The Hopi Tribe will conduct an assessment of golden eagles in Arizona, the Poarch Band of Creek Indians will restore longleaf pine habitat in Alabama, the St. Regis Mohawk Tribe will develop a Tribal Wildlife Management Plan for their reservation in New York, and in Washington state the Jamestown S’Kllalm Tribe will work towards restoring the Dungeness Elk Herd to its historic range.
The U.S. Forest Service will receive $40 million more to address public safety concerns and forest health needs arising from the millions of acres of dead and dying trees killed by bark beetles in the West, Agriculture Secretary Tom Vilsack and Colorado Governor Bill Ritter announced Tuesday.
This week marks an historic turning point for people who love the wild canyon country and sweeping mesas of Southern Utah. For the first time, the U.S. House Subcommittee on National Parks, Forest and Public Lands will consider a bill designed to protect millions of acres of spectacular Utah lands as wilderness.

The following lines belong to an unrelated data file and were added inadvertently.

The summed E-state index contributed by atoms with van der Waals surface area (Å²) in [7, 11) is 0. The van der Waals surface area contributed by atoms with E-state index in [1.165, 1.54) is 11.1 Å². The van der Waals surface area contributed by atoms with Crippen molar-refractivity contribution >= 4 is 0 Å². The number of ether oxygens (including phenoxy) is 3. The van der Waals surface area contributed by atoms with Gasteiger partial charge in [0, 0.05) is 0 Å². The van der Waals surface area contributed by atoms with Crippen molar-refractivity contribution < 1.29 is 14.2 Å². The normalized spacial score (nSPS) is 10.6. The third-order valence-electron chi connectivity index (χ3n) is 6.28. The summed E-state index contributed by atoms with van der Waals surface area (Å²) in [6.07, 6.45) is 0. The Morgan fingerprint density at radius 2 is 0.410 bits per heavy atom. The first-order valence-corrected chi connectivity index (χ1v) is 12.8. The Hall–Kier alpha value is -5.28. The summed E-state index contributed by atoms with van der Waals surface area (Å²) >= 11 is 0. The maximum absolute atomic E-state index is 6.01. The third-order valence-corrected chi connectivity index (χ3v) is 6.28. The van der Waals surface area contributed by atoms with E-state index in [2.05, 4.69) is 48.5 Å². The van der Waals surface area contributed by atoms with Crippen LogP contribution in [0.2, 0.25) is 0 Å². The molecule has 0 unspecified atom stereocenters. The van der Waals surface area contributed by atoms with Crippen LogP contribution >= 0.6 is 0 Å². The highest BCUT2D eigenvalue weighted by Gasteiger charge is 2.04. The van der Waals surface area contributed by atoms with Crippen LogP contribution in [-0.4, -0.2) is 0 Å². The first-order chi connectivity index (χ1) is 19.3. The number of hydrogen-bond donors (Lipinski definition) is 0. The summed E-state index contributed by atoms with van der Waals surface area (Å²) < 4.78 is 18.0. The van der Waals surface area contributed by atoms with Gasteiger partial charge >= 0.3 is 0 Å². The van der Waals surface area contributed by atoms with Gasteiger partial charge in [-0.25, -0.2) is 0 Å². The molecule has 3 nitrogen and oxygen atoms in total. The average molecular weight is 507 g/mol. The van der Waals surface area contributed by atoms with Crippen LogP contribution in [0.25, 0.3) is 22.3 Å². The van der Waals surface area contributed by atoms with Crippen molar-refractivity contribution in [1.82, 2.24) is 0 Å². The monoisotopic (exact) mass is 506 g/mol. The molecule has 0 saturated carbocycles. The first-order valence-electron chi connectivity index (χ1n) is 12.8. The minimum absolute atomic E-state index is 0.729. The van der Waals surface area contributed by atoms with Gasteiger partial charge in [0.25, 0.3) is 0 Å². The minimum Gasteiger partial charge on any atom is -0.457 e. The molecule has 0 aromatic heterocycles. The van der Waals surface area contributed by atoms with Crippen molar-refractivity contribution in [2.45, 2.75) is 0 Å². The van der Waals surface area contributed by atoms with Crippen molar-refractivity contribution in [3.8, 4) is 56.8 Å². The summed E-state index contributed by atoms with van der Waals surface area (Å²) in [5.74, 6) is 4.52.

All of these lands—some of the last great places on earth—are owned by the public, but most of them remain vulnerable to industrial development. America’s Red Rock Wilderness Act would protect them from oil and gas development, uranium mining, and off-road vehicle use. Meanwhile, hunters, anglers, hikers, and families could continue to enjoy them, including the renowned Cedar Mesa, San Rafael Swell, and the Book Cliffs.
This is our chance to be present at the creation. If we pass the Red Rock Wilderness Act, we can tell our grandchildren we helped birth the latest Yellowstone. We can say we preserved treasures equal to Zion, Arches, and Canyonlands National Parks. We can add to the wilderness inheritance of future generations, and they will thank us for it.